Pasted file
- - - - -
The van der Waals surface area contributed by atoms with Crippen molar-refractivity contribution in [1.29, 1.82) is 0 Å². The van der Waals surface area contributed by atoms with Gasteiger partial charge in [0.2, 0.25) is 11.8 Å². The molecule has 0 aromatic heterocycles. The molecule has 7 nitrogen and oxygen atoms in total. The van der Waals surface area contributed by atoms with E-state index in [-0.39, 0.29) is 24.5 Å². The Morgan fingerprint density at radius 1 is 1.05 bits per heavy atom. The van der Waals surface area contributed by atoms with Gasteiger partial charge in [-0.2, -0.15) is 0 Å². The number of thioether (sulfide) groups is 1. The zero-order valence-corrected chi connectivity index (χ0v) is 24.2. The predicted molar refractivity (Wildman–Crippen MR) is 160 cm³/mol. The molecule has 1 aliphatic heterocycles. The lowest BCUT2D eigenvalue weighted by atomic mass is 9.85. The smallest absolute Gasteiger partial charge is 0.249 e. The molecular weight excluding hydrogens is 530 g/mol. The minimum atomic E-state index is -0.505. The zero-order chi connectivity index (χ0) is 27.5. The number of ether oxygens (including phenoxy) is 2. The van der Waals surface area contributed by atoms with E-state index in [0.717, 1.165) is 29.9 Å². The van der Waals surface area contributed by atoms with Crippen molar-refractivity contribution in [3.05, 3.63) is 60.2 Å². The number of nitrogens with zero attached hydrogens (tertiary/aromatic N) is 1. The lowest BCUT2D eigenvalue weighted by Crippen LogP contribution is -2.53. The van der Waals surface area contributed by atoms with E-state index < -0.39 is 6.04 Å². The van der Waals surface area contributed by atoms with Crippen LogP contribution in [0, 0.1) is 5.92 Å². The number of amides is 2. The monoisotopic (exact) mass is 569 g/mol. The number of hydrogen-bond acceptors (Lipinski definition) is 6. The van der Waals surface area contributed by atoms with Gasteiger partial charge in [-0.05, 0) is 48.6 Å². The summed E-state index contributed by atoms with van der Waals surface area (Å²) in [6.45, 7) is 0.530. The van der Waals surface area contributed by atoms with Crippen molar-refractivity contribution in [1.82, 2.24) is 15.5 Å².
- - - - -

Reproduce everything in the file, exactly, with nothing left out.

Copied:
The van der Waals surface area contributed by atoms with Crippen molar-refractivity contribution in [1.29, 1.82) is 0 Å². The van der Waals surface area contributed by atoms with Gasteiger partial charge in [0.2, 0.25) is 11.8 Å². The molecule has 0 aromatic heterocycles. The molecule has 7 nitrogen and oxygen atoms in total. The van der Waals surface area contributed by atoms with E-state index in [-0.39, 0.29) is 24.5 Å². The Morgan fingerprint density at radius 1 is 1.05 bits per heavy atom. The van der Waals surface area contributed by atoms with Gasteiger partial charge in [-0.2, -0.15) is 0 Å². The number of thioether (sulfide) groups is 1. The zero-order valence-corrected chi connectivity index (χ0v) is 24.2. The predicted molar refractivity (Wildman–Crippen MR) is 160 cm³/mol. The molecule has 1 aliphatic heterocycles. The lowest BCUT2D eigenvalue weighted by atomic mass is 9.85. The smallest absolute Gasteiger partial charge is 0.249 e. The molecular weight excluding hydrogens is 530 g/mol. The minimum atomic E-state index is -0.505. The zero-order chi connectivity index (χ0) is 27.5. The number of ether oxygens (including phenoxy) is 2. The van der Waals surface area contributed by atoms with E-state index in [0.717, 1.165) is 29.9 Å². The van der Waals surface area contributed by atoms with Crippen molar-refractivity contribution in [3.05, 3.63) is 60.2 Å². The number of nitrogens with zero attached hydrogens (tertiary/aromatic N) is 1. The lowest BCUT2D eigenvalue weighted by Crippen LogP contribution is -2.53. The van der Waals surface area contributed by atoms with E-state index < -0.39 is 6.04 Å². The van der Waals surface area contributed by atoms with Crippen LogP contribution in [0, 0.1) is 5.92 Å². The number of amides is 2. The monoisotopic (exact) mass is 569 g/mol. The number of hydrogen-bond acceptors (Lipinski definition) is 6. The van der Waals surface area contributed by atoms with Gasteiger partial charge in [-0.05, 0) is 48.6 Å². The summed E-state index contributed by atoms with van der Waals surface area (Å²) in [6.45, 7) is 0.530. The van der Waals surface area contributed by atoms with Crippen molar-refractivity contribution in [1.82, 2.24) is 15.5 Å².